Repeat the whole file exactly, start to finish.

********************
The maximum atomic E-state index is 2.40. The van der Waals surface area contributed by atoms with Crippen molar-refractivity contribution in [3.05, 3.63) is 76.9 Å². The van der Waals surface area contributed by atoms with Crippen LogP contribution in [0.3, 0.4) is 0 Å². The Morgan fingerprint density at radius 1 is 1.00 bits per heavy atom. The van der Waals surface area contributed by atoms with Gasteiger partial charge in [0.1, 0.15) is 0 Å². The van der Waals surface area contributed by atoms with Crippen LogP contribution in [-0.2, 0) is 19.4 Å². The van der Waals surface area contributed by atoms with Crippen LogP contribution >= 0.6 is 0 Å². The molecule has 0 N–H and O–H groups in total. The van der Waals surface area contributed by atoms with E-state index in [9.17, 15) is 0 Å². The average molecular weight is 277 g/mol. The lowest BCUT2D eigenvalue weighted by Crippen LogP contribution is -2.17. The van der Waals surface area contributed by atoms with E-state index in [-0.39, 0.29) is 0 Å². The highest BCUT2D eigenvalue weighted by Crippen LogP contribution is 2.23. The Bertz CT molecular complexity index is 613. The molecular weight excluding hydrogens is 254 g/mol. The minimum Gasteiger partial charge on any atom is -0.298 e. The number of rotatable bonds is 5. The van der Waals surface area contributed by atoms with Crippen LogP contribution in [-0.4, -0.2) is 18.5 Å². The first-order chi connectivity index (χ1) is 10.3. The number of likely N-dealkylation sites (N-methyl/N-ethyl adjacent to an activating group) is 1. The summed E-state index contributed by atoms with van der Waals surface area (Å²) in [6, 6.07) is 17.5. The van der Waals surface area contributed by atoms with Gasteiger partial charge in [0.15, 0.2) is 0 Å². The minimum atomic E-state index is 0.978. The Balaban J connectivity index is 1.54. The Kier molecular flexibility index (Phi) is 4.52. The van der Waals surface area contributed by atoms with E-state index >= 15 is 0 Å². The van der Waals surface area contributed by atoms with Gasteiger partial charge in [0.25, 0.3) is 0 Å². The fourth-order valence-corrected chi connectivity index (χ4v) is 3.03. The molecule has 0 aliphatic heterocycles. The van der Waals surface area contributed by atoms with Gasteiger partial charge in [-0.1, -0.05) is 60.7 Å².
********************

The maximum atomic E-state index is 2.40. The van der Waals surface area contributed by atoms with Crippen molar-refractivity contribution in [3.05, 3.63) is 76.9 Å². The van der Waals surface area contributed by atoms with Crippen LogP contribution in [0.3, 0.4) is 0 Å². The Morgan fingerprint density at radius 1 is 1.00 bits per heavy atom. The van der Waals surface area contributed by atoms with Gasteiger partial charge in [0.1, 0.15) is 0 Å². The van der Waals surface area contributed by atoms with Crippen LogP contribution in [-0.2, 0) is 19.4 Å². The van der Waals surface area contributed by atoms with Crippen LogP contribution >= 0.6 is 0 Å². The molecule has 0 N–H and O–H groups in total. The van der Waals surface area contributed by atoms with E-state index in [9.17, 15) is 0 Å². The average molecular weight is 277 g/mol. The lowest BCUT2D eigenvalue weighted by Crippen LogP contribution is -2.17. The van der Waals surface area contributed by atoms with E-state index in [-0.39, 0.29) is 0 Å². The highest BCUT2D eigenvalue weighted by Crippen LogP contribution is 2.23. The Bertz CT molecular complexity index is 613. The molecular weight excluding hydrogens is 254 g/mol. The minimum Gasteiger partial charge on any atom is -0.298 e. The number of rotatable bonds is 5. The van der Waals surface area contributed by atoms with Crippen LogP contribution in [-0.4, -0.2) is 18.5 Å². The first-order chi connectivity index (χ1) is 10.3. The number of likely N-dealkylation sites (N-methyl/N-ethyl adjacent to an activating group) is 1. The summed E-state index contributed by atoms with van der Waals surface area (Å²) in [6, 6.07) is 17.5. The van der Waals surface area contributed by atoms with Gasteiger partial charge in [0.15, 0.2) is 0 Å². The minimum atomic E-state index is 0.978. The Balaban J connectivity index is 1.54. The Kier molecular flexibility index (Phi) is 4.52. The van der Waals surface area contributed by atoms with E-state index >= 15 is 0 Å². The van der Waals surface area contributed by atoms with Gasteiger partial charge in [0.25, 0.3) is 0 Å². The fourth-order valence-corrected chi connectivity index (χ4v) is 3.03. The molecule has 0 aliphatic heterocycles. The van der Waals surface area contributed by atoms with Gasteiger partial charge in [-0.1, -0.05) is 60.7 Å².